Readers of this blog will notice the deep respect paid here to the work of Norman W. DeWitt, the late professor of classics from the University of Toronto who devoted much of his life to the study of Epicurus. DeWitt’s book “Epicurus and His Philosophy” is perhaps the single best reference for the modern student seeking to increase his understanding of Epicureanism. The purpose of today’s post is simply to call attention to one of DeWitt’s most critical insights. In his 1943 article “Epicurus: All Sensations Are True,” Dewitt demonstrated convincingly that the sentiment stated in the article’s title, if considered only superficially, gives a totally misleading impression about Epicurus’ position.
As DeWitt wrote:
The aim of this article is to show reasons for believing that the statement in the heading is false as usually understood. It is absurd; the documentation is deficient, misleading, and from prejudiced sources; advocates of its validity go beyond their authorities. It is inconsistent with Epicurus’ theory of perception, his terminology, his account of vision, his classifications, his treatment of the criteria in his Principal Doctrines, his account of heavenly phenomena in the letter to Pythocles, and his recommendations to students. Ancient proofs of it are polemical sophistries. Modern misinterpretations have arisen from the ambiguity of xxxxx, which has three meanings in Epicureanism: 1. real or self-existent; 2. relatively true; 3. absolutely true. Sensations have been confused with judgments.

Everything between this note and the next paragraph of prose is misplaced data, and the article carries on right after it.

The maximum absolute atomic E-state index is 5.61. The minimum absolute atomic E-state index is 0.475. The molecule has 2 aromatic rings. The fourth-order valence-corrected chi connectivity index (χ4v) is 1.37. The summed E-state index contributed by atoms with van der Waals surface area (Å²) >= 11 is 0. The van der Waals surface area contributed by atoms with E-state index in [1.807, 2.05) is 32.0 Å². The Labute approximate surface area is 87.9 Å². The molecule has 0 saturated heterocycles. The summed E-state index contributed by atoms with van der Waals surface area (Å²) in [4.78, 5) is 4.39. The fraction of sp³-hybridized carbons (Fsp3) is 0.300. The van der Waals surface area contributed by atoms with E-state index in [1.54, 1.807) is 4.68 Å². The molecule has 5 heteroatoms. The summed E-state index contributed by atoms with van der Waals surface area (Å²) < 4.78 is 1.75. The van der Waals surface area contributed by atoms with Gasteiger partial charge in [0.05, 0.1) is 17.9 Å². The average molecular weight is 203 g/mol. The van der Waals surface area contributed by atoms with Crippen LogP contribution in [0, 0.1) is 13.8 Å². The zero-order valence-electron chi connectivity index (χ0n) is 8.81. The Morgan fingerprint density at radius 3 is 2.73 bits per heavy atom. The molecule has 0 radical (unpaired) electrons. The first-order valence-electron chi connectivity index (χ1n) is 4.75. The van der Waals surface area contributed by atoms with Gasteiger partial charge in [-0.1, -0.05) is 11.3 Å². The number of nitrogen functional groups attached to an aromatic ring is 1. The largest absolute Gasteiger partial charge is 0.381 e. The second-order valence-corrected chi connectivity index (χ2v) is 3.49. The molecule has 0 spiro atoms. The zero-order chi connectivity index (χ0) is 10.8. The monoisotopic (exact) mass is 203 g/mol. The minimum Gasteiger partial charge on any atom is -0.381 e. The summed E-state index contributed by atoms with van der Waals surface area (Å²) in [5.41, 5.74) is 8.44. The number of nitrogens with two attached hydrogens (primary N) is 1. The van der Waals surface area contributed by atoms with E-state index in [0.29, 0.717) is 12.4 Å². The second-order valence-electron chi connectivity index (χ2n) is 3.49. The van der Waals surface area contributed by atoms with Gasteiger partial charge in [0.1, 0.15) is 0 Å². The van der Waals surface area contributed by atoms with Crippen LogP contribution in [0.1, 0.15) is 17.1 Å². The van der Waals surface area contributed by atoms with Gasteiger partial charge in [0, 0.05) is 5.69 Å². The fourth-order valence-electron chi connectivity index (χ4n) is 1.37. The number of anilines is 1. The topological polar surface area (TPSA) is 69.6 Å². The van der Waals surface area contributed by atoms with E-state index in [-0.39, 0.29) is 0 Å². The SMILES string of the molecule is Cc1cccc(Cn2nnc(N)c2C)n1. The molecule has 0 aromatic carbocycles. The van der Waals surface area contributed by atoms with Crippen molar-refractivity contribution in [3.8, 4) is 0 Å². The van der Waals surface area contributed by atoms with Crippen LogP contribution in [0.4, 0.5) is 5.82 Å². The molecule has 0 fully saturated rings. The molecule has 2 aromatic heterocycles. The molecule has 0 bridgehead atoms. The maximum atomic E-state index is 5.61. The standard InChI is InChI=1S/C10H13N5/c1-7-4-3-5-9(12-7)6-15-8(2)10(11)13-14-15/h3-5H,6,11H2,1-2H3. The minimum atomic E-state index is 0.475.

The significance of this point can hardly be overestimated. Epicurus espoused a three-legged canon of truth of which the sensations were only one of the three legs. The “pain/pleasure mechanism” and the “anticipations” were the other two legs of the triad. All three were provided by Nature to reinforce each other as necessary tools for determining truth.
Epicurus’ true position was that sensations must be evaluated against the evidence provided by the remainder of the canon, and tested (in a reasoning process) against multiple other observations from the same senses before a particular observation be concluded to be “absolutely true.” It is most assuredly this process that Epicurus held to be competent to determine truth, and to be proof that the skeptics and other deniers of the possibility of knowledge were wrong. Unless we understand this point, we cannot appreciate the strength of Epicurus’ argument against the determinists and the religionists — and no doubt that is one reason why their unfriendly historians distorted his position beyond all recognition.
DeWitt has shown us that it is absurd to contend that Epicurus considered all sensations to be self-evidently true. Unfortunately this absurdity is widely held, and constitutes perhaps the most malicious (or most negligent) of the the misrepresentations of Epicurus’ enemies over the centuries. It is therefore critical that the student of Epicurus identify this fallacy and dismiss it early in his studies.